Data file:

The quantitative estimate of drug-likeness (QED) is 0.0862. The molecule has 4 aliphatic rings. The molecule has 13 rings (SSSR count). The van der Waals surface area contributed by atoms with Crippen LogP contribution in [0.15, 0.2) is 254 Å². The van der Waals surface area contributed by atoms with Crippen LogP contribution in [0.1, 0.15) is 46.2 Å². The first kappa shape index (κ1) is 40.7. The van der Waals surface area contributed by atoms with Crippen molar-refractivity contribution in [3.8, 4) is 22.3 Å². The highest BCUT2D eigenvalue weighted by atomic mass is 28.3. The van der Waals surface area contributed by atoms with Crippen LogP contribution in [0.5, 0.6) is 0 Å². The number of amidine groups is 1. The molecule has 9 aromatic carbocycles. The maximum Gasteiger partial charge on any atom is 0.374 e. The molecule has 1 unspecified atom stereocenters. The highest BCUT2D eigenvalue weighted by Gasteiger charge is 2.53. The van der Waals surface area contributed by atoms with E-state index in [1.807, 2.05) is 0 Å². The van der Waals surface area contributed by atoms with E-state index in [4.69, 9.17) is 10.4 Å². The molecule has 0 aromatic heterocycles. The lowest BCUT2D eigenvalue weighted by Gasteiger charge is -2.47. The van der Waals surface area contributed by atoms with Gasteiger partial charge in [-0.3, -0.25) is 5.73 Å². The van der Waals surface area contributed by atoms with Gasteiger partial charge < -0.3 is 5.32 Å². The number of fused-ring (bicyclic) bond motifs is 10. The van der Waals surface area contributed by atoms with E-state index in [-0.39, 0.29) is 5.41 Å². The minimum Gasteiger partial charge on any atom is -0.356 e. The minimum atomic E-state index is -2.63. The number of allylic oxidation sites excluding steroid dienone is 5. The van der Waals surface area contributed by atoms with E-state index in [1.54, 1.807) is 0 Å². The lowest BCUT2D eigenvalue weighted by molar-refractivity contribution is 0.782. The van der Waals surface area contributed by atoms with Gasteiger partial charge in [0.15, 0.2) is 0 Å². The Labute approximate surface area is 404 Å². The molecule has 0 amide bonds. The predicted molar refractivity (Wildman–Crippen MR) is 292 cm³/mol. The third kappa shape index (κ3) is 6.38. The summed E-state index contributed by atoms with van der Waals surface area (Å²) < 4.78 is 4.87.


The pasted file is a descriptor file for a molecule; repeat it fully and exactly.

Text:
The quantitative estimate of drug-likeness (QED) is 0.0862. The molecule has 4 aliphatic rings. The molecule has 13 rings (SSSR count). The van der Waals surface area contributed by atoms with Crippen LogP contribution in [0.15, 0.2) is 254 Å². The van der Waals surface area contributed by atoms with Crippen LogP contribution in [0.1, 0.15) is 46.2 Å². The first kappa shape index (κ1) is 40.7. The van der Waals surface area contributed by atoms with Crippen molar-refractivity contribution in [3.8, 4) is 22.3 Å². The highest BCUT2D eigenvalue weighted by atomic mass is 28.3. The van der Waals surface area contributed by atoms with Crippen LogP contribution in [0.5, 0.6) is 0 Å². The number of amidine groups is 1. The molecule has 9 aromatic carbocycles. The maximum Gasteiger partial charge on any atom is 0.374 e. The molecule has 1 unspecified atom stereocenters. The highest BCUT2D eigenvalue weighted by Gasteiger charge is 2.53. The van der Waals surface area contributed by atoms with E-state index in [1.807, 2.05) is 0 Å². The van der Waals surface area contributed by atoms with E-state index in [4.69, 9.17) is 10.4 Å². The molecule has 0 aromatic heterocycles. The lowest BCUT2D eigenvalue weighted by Gasteiger charge is -2.47. The van der Waals surface area contributed by atoms with Gasteiger partial charge in [-0.3, -0.25) is 5.73 Å². The van der Waals surface area contributed by atoms with Gasteiger partial charge < -0.3 is 5.32 Å². The number of fused-ring (bicyclic) bond motifs is 10. The van der Waals surface area contributed by atoms with E-state index in [-0.39, 0.29) is 5.41 Å². The minimum Gasteiger partial charge on any atom is -0.356 e. The minimum atomic E-state index is -2.63. The number of allylic oxidation sites excluding steroid dienone is 5. The van der Waals surface area contributed by atoms with E-state index in [1.54, 1.807) is 0 Å². The lowest BCUT2D eigenvalue weighted by molar-refractivity contribution is 0.782. The van der Waals surface area contributed by atoms with Gasteiger partial charge in [0.15, 0.2) is 0 Å². The Labute approximate surface area is 404 Å². The molecule has 0 amide bonds. The predicted molar refractivity (Wildman–Crippen MR) is 292 cm³/mol. The third kappa shape index (κ3) is 6.38. The summed E-state index contributed by atoms with van der Waals surface area (Å²) < 4.78 is 4.87.